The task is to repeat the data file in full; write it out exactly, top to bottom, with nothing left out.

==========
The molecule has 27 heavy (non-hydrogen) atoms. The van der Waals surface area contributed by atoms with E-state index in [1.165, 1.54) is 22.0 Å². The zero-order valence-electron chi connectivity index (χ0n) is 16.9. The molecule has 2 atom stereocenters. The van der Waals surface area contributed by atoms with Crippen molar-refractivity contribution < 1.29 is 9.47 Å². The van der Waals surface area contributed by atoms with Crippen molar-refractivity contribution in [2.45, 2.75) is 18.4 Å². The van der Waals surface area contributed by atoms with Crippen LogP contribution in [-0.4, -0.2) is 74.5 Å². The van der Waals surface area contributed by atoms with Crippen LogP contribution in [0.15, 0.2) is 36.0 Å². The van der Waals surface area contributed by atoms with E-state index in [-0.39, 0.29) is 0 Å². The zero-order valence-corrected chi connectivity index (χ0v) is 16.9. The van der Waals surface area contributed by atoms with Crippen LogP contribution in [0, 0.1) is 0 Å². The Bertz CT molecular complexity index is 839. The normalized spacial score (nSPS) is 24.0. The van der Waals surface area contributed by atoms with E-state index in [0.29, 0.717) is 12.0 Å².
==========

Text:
The molecule has 27 heavy (non-hydrogen) atoms. The van der Waals surface area contributed by atoms with E-state index in [1.165, 1.54) is 22.0 Å². The zero-order valence-electron chi connectivity index (χ0n) is 16.9. The molecule has 2 atom stereocenters. The van der Waals surface area contributed by atoms with Crippen molar-refractivity contribution < 1.29 is 9.47 Å². The van der Waals surface area contributed by atoms with Crippen molar-refractivity contribution in [2.45, 2.75) is 18.4 Å². The van der Waals surface area contributed by atoms with Crippen LogP contribution in [-0.4, -0.2) is 74.5 Å². The van der Waals surface area contributed by atoms with Crippen LogP contribution in [0.15, 0.2) is 36.0 Å². The van der Waals surface area contributed by atoms with E-state index in [-0.39, 0.29) is 0 Å². The zero-order valence-corrected chi connectivity index (χ0v) is 16.9. The van der Waals surface area contributed by atoms with Crippen LogP contribution in [0, 0.1) is 0 Å². The Bertz CT molecular complexity index is 839. The normalized spacial score (nSPS) is 24.0. The van der Waals surface area contributed by atoms with E-state index in [0.29, 0.717) is 12.0 Å².